Neurosurgeon Dr. Charlie Teo has defended auctioning off the opportunity watch him operate on cancer patients.

The auction for tickets to "Spend a day with Charlie Teo," which raised about $1,500 for a children's cancer charity - raised eyebrows among some doctors, the Australian reported this week.

After being appointed a Member of the Order of Australia this week, Teo was subjected to harsh criticism in the British Medical Journal for his October auction.

A patient about to have brain surgery "will often be desperate and vulnerable" and could be coerced into agreeing to be part of the show, wrote University of Sydney public health professor Simon Chapman.

Chapman also queried whether a paying audience would respect the patient's privacy.

But Teo, who works at Sydney's Prince of Wales hospital, has since told the ABC that he does not wish patient care to be compromised by asking them to participate in the surgery exhibition.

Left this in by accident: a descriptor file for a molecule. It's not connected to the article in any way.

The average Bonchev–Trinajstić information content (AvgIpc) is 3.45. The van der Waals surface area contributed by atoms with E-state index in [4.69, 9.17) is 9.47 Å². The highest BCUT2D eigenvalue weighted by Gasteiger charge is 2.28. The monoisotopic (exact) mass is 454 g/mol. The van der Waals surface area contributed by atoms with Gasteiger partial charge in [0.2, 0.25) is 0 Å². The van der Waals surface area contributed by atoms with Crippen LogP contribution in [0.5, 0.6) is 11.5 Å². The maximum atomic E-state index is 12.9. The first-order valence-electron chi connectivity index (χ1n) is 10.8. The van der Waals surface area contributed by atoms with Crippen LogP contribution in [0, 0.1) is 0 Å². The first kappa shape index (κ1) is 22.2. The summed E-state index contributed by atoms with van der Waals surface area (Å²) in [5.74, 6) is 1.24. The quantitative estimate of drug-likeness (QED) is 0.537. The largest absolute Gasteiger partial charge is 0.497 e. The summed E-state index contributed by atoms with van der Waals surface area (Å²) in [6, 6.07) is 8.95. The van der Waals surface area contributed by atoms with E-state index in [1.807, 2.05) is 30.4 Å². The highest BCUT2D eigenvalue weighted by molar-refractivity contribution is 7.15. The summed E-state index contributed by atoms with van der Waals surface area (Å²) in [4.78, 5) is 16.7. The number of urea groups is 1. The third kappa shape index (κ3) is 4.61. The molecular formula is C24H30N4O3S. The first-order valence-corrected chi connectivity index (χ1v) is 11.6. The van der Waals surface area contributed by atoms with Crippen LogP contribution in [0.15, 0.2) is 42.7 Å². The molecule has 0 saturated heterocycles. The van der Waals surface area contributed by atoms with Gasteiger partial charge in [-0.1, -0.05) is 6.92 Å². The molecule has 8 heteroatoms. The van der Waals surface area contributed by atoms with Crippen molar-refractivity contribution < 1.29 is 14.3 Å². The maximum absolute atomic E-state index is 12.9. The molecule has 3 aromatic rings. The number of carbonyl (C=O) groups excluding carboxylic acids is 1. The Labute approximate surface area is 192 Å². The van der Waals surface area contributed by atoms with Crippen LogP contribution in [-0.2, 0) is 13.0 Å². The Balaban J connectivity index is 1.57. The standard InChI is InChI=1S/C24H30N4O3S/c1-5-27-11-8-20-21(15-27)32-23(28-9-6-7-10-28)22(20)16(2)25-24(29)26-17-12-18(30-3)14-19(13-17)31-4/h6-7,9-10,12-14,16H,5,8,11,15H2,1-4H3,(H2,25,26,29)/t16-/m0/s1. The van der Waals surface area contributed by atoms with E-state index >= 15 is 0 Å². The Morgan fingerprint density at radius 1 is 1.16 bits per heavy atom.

"I would never approach the patient myself. I think that puts them in an awkward situation...I make sure someone else approaches them for their consent so they can easily say no, and thankfully we've had patients say no," he told ABC radio presenter Adam Spencer.

The neurosurgeon, who has already started the "Spend a day with Charlie Teo" experience, told the ABC that tickets typically go to parents with children who have an interest in medicine.

He also responded to criticism by John Quinn, the executive director of surgical affairs for the Royal Australasian College of Surgeons.

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